We have known each other for more than four decades and together, carry a basket stuffed full of memories. We all know which one of our teachers threw erasers in elementary school and which of our mothers’ houses we could sneak out of in the middle of the night when we were teenagers. Oh, and we know which one of our classmates ate June bugs just to get attention. A long time ago, we scooped sundae glasses full of Rocky Road ice cream and had slumber parties with endless games of Truth or Dare. Then, we grew up (a little) and started down our separate paths toward futures that required bridesmaids. The dresses purchased and worn to those weddings are distant memories frozen in faded photographs of the girls we used to be.
Our children are grown now, but we remember the advice we gave to one another, and the sweet newborn babies we held in our arms. The work and worry and frustration of those busy years is gone. Those among us who are grandmothers share pictures and stories about new babies and have a glow about them as they tell those of us who aren’t that the best is yet to come.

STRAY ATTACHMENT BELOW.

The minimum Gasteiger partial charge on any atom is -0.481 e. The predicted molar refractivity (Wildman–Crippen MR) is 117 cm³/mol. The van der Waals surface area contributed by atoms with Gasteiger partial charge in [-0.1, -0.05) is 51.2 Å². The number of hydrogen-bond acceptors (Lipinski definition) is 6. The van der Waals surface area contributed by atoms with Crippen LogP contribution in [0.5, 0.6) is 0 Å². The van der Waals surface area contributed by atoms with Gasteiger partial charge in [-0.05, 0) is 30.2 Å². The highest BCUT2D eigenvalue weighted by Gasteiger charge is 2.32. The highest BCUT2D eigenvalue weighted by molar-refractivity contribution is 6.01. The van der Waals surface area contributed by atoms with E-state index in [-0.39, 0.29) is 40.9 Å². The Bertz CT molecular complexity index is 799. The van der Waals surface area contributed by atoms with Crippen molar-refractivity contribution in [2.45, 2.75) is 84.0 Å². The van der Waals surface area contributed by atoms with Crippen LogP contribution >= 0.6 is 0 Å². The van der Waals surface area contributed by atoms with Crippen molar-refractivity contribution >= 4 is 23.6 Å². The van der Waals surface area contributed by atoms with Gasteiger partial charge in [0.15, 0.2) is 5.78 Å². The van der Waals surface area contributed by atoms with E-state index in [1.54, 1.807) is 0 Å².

When we gather, even for just a weekend, we are young again. We empty the basket, taking out our memories one by one. We talk about our mothers, the ones we’ve lost and the ones we have left as we fill in the blanks for each other, searching for truths about ourselves. And then, because it is what good women, good friends do, we listen and do our best to fill in the empty places in the hearts of the ones who have already become motherless, or childless….knowing that this is impossible, but trying just the same.
When I look at each of these women, I am humbled and grateful. I know their stories by heart. They are strong women, warrior women. For over forty years, they have been my guides and my teachers. I am a better friend and spouse and mother and daughter because of what I’ve learned from them, what I learn from each of them every time we are lucky enough to gather somewhere besides the planet of Facebook where the word “friend” has become a verb instead of a noun.
And that planet? It’s a really poor substitute for a weekend with my friends.
Real friends. Good friends. Old friends.